My Homeplace Inheritance
Recipes for life from my Irish country childhood
Blackstaff Press 2020
I am the same vintage as Susan Farrell, so I was delighted to recognise the era in which this marvel of a memoir is set, born in the 1950s, growing up in the 1960s and 70s. The difference is that she was born and raised in the country (Armagh and Tyrone) and I was more of a city kid from the outskirts of Belfast.
The star of the book is food, what might be recalled as real food, mostly cooked from scratch, and endless lashings of tea. The kitchen was the most important gathering place, and also the most interesting to young Susan who wanted to learn as much as possible about food preparation, ingredients, cooking and baking. There are recollections of frys, soups, stews, salads, cakes, buns, tarts and much more, with families sitting down together to eat. Potatoes and soda bread, no surprise, feature prominently, and there was no fear of butter or lard. At dinner time particularly there was no choice and everything on the plate had to be eaten, even when ‘the slimy goo’ of detested salad cream made an unwelcome appearance.
The memoir is written with love and warmth and features stories of relatives and neighbours looking out for and after each other. There is a genuine feeling of a rural community’s generosity, not least in the sharing of surplus foodstuffs.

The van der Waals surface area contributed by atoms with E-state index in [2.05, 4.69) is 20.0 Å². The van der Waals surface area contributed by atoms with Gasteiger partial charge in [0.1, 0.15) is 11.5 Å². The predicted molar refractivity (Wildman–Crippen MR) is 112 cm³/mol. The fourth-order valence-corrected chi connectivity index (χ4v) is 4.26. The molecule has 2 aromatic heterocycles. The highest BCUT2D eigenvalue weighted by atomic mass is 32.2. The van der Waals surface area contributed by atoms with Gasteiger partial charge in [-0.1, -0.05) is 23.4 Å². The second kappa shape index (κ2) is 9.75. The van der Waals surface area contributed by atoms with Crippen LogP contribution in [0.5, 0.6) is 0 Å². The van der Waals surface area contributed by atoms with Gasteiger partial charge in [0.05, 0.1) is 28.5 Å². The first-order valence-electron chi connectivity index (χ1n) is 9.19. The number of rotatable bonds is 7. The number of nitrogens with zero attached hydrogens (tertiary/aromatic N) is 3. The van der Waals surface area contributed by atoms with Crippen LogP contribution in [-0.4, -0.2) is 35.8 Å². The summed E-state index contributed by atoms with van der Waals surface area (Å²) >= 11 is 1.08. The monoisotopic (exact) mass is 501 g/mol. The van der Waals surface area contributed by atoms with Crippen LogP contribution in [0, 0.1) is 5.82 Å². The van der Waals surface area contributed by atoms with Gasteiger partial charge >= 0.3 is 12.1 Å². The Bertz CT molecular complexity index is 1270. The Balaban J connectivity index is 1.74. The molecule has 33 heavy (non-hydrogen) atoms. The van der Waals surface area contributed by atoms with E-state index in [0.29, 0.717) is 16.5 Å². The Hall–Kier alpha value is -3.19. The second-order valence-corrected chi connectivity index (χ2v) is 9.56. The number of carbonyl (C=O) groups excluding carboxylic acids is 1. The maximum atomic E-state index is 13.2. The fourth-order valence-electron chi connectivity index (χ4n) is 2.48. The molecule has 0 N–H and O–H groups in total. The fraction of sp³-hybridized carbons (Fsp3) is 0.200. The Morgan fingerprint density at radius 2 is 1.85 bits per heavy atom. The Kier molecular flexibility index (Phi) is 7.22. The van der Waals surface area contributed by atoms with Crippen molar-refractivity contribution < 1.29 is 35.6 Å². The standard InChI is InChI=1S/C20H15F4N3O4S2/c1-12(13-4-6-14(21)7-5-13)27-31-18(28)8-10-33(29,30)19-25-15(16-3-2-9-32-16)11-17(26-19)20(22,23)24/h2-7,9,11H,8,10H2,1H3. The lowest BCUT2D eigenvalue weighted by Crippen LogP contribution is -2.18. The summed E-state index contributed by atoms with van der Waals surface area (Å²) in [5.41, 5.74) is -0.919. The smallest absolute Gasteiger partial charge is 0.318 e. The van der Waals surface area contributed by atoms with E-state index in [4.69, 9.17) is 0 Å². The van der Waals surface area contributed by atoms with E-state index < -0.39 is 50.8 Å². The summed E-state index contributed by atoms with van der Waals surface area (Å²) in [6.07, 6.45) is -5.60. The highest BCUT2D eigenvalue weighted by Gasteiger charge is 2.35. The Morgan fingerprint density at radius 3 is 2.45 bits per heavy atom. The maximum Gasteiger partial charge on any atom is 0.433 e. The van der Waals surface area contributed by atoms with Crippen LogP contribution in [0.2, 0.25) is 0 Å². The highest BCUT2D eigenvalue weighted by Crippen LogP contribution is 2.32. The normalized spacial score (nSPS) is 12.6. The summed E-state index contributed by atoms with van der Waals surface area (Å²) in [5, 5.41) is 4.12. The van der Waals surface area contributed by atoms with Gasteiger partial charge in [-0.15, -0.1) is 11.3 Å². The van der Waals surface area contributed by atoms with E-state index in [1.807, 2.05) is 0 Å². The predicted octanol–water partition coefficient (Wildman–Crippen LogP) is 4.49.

A clever inclusion is a series of recipes including how to make a proper fry. (It reminded me of the time in recent years when I ordered a fry in a Belfast restaurant and it came with a salad garnish. No such nonsense here. As I said, we’re talking real, proper food.) There is guidance on how to make perfect tea (tea bags begone!).
Other recipes include Christmas cakes, griddled soda farls, coffee and walnut sandwich, gingerbread, beef tea (to cure all ills), Russian fish pie (bejapers, comrade) and so much nostalgia for family food as it used to be.
The story is also a journey from a love of bacon and liver to conversion to full vegetarianism, changing tastes and convictions all wrapped, whatever the ingredients, in a love for cooking and eating. An unashamed foodie.
Susan Farrell has written a book that is homely, in a good way, nostalgic and funny, and it brought back memories of watching (helping/hindering) my own mother in the kitchen making soups and stews, baking apple tarts and currant (curn) squares and so much other delicious food.
And there it is, the word I’ve been looking for. Perfect to sum up this superb book. Delicious.